df <- data.frame(points=run,seq=1:length(run))
  
   # produce chart
    df %>% 
    plot_ly(x=~seq,y=~points) %>% 
    add_lines()

As usual with a plotly chart, you can zoom and hover. I have not bothered with producing the best aesthetic!

Although this is the first time they have had a sequence of nine consecutive wins, the fall of 2011 included a run of 11 games with 10 wins and a draw


Let’s extend this to all teams - the code only takes a couple of seconds to create a 20,000 row data.frame

# get vector of all 47 teams that have appeared in Premier League history
teams <- unique(standings$team)



get_runs <- function(x) {
    tm <-standings %>% 
    filter(team==x) %>% 
    arrange(tmGameOrder)
 
   # construct data.frame of results
   run <- roll_sum(tm$points,n=10)
   data.frame(points=run,seq=1:length(run),team=x)


}

# apply the above function to all teams
data <-map_df(teams, get_runs)

glimpse(data)
## Observations: 19,069
## Variables: 3
## $ points <dbl> 13, 12, 15, 17, 16, 16, 16, 19, 22, 20, 20, 21, 19, 16,...
## $ seq    <int> 1, 2, 3, 4, 5, 6, 7, 8, 9, 10, 11, 12, 13, 14, 15, 16, ...
## $ team   <chr> "Chelsea", "Chelsea", "Chelsea", "Chelsea", "Chelsea", ...

We can now use this data in a couple of ways. Lets use the filter functions from the crosstalk package to select any team. I covered this in a bit more depth here

sd <- SharedData$new(data)

fs <- filter_select(
id = "team1",
label = "Select Team",
sharedData = sd,
group =  ~ team,
allLevels = FALSE,
multiple = FALSE
)


## this is needed as crosstalk does not work nicely with bootstrap, apparently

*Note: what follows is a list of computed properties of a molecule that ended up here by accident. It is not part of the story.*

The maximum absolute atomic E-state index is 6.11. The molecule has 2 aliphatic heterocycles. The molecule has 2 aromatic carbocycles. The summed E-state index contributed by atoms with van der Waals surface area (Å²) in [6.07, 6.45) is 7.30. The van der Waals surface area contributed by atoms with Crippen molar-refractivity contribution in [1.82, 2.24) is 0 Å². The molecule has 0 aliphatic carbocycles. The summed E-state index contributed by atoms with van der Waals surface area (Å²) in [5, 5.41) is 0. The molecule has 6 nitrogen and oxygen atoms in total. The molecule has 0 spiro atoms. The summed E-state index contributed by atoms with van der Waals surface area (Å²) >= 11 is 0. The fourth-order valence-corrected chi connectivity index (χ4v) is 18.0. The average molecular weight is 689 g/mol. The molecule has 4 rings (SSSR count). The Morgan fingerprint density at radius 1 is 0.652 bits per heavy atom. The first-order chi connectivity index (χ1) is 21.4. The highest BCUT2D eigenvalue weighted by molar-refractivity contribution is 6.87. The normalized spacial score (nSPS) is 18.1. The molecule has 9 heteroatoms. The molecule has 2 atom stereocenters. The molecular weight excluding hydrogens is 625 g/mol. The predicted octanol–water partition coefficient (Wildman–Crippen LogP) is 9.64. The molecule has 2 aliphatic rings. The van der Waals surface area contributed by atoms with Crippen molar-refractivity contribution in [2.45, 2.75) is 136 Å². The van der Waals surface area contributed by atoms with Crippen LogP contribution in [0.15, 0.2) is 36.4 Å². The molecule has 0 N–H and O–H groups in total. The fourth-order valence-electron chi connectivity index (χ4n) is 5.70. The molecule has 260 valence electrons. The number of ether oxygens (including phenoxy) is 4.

fs_nobootstrap <- fs

attr(fs_nobootstrap, "html_dependencies") <- Filter(
  function(dep) {dep$name != "bootstrap"},
  attr(fs_nobootstrap, "html_dependencies")
)



  
   # produce chart
myChart  <-  sd %>% 
    plot_ly(x=~seq,y=~points) %>% 
    add_lines()


  tagList(
  fs_nobootstrap,
  br(),
   myChart
)

Currently, the filter_select does not appear to default to a single, selected value - though I believe that is being addressed. Anyways, it is a simple enough matter to select a team


How about the best 10 game sequence achieved by any of the teams?

bestRun <-data %>% 
  arrange(desc(points)) %>% 
  group_by(team) %>%
  slice(1)


 # In order to improve data display, the team needs to be changed from a character to a factor and ordered
 bestRun$team <-  factor(bestRun$team, levels = bestRun $team[order(bestRun$points)])

bestRun %>% 
  plot_ly(x=~points,y=~team, height=1500) %>% 
  add_bars(color = I("#f2dfa8"),  width=0.5)  %>% 
  layout(
    barmode = "overlay",
    title = "Best 10 game point tally in Premier League",
    xaxis = list(title = "Total Points"),
    yaxis = list(title = ""),
    margin = list(l = 90)
  ) %>%
  config(displayModeBar = F, showLink = F)

Tottenham, along with Everton, remain one of the two ever-present (25 year) Premier League teams yet to record a double-digit win sequence.


That is just a taster. The above methods are easily extendable :-

  • Add filters for venue; sequence-length; and opposition
  • Do all league games ever using the engsoccerdata package
  • Other sports
  • Other data e.g financial, climate

Please let me know if you have any code enhancements or create any apps based on this approach